Seattle Tops in Tech Jobs
When it comes to new tech jobs, Seattle
ranks at the top
-- which is probably not much of a surprise with Redmond
nearby; I hear there might be a few high-tech workers over there. In fact, one
of my good friends from Boston was recently lured to Seattle to become a Redmondian,
and he loves it.
A report just released by the American Electronics Association (which includes
Microsoft, Google, Apple and Yahoo) reveals more high-tech jobs in what it calls
the highest-ranking "cybercities" in the U.S. Out of the top 60 cities,
51 of those now have more technology jobs than they did in 2006. The AEA also
does an annual report on what it calls "cyberstates" -- those states
with the best prospects for the IT crowd.
2008" report is the first look at the city level since the bottom fell
out in 2000. Recent data points to the technology sector "climbing back
to 'pre-bubble-bursting' levels of employment and activity," said Christopher
Hansen, president and CEO of the AEA, in published reports.
Here's a rundown on some of the report's major findings:
- Seattle was tops in adding new tech jobs in 2006, with 7,800 new positions.
- The New York area had the highest number of high-tech employees (316,500),
followed by San Jose (225,300) and Boston (191,700). Hmm. I wonder if they
count high-tech magazines...
- Washington, D.C. had the highest tech-job growth between the years of 2001
and 2006, with 7,500 new IT professionals.
- The outlook isn't so rosy in some areas, though. Detroit and Miami-Fort
Lauderdale have lost workers during the time surveyed in this recent AEA report.
How does your city rate? What does the hiring climate look like in your neighborhood?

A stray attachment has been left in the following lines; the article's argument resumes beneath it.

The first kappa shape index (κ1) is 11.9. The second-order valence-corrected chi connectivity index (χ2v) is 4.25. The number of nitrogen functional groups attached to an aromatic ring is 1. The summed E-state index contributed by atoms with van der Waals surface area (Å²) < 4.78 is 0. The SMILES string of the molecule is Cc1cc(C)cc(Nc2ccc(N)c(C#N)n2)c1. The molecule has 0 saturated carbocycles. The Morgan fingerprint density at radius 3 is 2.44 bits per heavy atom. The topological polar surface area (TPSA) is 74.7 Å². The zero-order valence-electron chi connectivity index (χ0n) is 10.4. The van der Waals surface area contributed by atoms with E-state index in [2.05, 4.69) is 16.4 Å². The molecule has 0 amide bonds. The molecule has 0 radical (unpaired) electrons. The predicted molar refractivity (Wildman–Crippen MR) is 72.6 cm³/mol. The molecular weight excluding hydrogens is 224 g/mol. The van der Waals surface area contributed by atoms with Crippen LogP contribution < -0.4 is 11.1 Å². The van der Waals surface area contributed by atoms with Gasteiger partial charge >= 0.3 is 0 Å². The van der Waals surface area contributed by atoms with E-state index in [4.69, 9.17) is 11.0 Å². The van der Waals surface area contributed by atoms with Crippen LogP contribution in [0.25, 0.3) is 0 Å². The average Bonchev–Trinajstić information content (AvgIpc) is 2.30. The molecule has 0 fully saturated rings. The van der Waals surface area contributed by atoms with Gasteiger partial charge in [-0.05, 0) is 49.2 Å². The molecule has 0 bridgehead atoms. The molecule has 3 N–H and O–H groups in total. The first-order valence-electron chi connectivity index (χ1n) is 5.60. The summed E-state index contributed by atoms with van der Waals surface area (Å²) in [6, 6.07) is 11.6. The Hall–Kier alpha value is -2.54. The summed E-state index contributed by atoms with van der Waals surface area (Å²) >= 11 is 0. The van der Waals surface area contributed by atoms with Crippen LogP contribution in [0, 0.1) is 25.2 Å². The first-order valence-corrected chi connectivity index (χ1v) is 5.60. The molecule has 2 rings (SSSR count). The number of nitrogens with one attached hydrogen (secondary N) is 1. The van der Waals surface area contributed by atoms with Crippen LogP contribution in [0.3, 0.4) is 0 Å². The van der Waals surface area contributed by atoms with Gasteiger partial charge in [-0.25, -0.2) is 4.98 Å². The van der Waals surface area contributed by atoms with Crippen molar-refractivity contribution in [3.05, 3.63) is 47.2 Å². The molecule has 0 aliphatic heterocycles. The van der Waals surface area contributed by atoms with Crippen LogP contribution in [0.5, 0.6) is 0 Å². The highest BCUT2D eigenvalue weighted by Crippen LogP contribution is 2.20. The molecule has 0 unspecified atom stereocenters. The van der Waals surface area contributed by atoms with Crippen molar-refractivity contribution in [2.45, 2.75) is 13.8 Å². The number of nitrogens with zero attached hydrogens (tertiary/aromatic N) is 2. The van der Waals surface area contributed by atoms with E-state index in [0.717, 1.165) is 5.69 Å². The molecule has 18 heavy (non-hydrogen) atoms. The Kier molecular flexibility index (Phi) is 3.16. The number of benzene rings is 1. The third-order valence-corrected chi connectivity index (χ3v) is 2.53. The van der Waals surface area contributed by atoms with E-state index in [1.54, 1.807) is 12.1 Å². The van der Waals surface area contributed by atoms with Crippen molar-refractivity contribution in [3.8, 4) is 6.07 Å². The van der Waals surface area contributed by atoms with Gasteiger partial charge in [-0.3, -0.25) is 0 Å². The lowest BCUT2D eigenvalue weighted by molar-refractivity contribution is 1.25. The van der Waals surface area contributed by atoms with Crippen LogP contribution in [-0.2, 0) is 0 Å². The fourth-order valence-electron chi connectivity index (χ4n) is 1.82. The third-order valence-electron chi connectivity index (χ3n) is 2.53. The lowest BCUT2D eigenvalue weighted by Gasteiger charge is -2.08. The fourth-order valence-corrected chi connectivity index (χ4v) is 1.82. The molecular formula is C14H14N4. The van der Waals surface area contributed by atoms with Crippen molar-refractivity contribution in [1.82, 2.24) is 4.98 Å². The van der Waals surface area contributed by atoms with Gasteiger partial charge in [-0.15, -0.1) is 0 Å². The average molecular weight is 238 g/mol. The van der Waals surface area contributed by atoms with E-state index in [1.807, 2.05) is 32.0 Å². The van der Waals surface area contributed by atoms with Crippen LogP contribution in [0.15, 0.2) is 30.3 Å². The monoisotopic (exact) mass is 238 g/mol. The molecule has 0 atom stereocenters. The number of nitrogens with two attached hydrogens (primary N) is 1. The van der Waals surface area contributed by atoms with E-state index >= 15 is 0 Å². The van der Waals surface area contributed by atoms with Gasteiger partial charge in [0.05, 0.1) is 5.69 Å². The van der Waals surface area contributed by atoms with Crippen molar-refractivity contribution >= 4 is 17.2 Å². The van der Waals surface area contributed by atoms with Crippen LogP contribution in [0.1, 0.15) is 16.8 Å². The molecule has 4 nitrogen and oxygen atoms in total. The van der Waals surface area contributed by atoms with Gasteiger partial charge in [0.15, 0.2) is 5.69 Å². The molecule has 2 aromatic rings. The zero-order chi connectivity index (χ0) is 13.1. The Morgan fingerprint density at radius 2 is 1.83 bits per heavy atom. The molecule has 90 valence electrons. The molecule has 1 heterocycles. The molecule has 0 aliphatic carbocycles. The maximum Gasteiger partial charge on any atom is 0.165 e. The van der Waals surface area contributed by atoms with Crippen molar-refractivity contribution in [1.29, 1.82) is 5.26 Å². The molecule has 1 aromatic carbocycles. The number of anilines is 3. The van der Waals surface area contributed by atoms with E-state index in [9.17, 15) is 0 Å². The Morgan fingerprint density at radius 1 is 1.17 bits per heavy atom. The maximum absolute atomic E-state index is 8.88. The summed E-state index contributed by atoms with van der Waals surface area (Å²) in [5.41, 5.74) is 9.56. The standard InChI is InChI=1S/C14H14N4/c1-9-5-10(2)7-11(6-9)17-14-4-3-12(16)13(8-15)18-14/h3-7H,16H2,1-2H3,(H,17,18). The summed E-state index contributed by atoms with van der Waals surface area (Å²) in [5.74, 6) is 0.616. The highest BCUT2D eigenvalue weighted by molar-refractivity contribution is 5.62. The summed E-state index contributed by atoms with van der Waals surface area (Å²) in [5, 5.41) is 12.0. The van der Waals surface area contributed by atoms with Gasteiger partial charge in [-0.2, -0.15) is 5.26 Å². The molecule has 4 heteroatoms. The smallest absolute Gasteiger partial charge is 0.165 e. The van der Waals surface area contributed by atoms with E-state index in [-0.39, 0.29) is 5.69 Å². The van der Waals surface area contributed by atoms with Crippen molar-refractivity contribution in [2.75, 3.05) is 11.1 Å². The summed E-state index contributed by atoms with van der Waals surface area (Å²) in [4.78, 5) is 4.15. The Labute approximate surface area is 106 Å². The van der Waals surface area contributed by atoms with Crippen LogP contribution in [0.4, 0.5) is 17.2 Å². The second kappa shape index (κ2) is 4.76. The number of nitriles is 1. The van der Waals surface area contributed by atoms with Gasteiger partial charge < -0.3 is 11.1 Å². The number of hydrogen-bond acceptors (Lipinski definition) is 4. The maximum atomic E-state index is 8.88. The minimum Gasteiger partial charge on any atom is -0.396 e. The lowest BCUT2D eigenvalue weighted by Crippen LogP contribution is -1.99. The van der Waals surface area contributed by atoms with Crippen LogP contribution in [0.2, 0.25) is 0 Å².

What would it take to get you to relocate to a Seattle or other hot-zone? Let
me know at email@example.com.
Microsoft Slapped for Slow Response
There must be a deep black and blue on Microsoft's face where it gets slapped
by the Justice Department every now and then. Yep, the DoJ is at it again, this
time giving a little heat to Microsoft for taking
too long to clean up glitches in the technical documentation it's required
to provide to rival software developers in accordance with the 2001 antitrust
At a recent hearing held in Washington, D.C. to review Microsoft's compliance
with the settlement, DoJ officials stated the software giant had dragged its
feet on resolving what it called TDIs -- technical document issues. This relates
to the licenses and technical information Microsoft is legally bound to provide
to other developers interested in writing software to run on Windows.
There were apparently 1,276 outstanding TDIs in the 20,000 pages of documentation,
according to a Microsoft spokesman. Microsoft attorneys remained convinced all
those issues would soon be resolved. If nothing else, they have a bit more time
before the full compliance hearing scheduled for Sept. 25.
Microsoft being a little difficult to work with? I am truly shocked. What do
you think about Microsoft's compliance and cooperation with potentially competing
developers? I do think it's getting better, all kidding aside. What do you think?
File your briefings with me at firstname.lastname@example.org.
Yahoo Surfs Microsoft Wave
Will there come a day when Yahoo doesn't make the news? Not any time soon --
especially when just the possibility that Microsoft and Yahoo are still having
secret talks after their much-ballyhooed deal flamed out last month sends the
beleaugered Yahoo stock climbing
However, sources close to Yahoo reportedly told the Associated Press that Microsoft
still isn't interested in buying Yahoo lock, stock and search engine; just bits
and pieces. Stay tuned.
If you were driving the board of directors of either Microsoft or Yahoo, how
would your preferred outcome look? What do you think makes the most sense? Direct
your comments to me at email@example.com.
Lafe Low is the editorial liaison for ECG Events.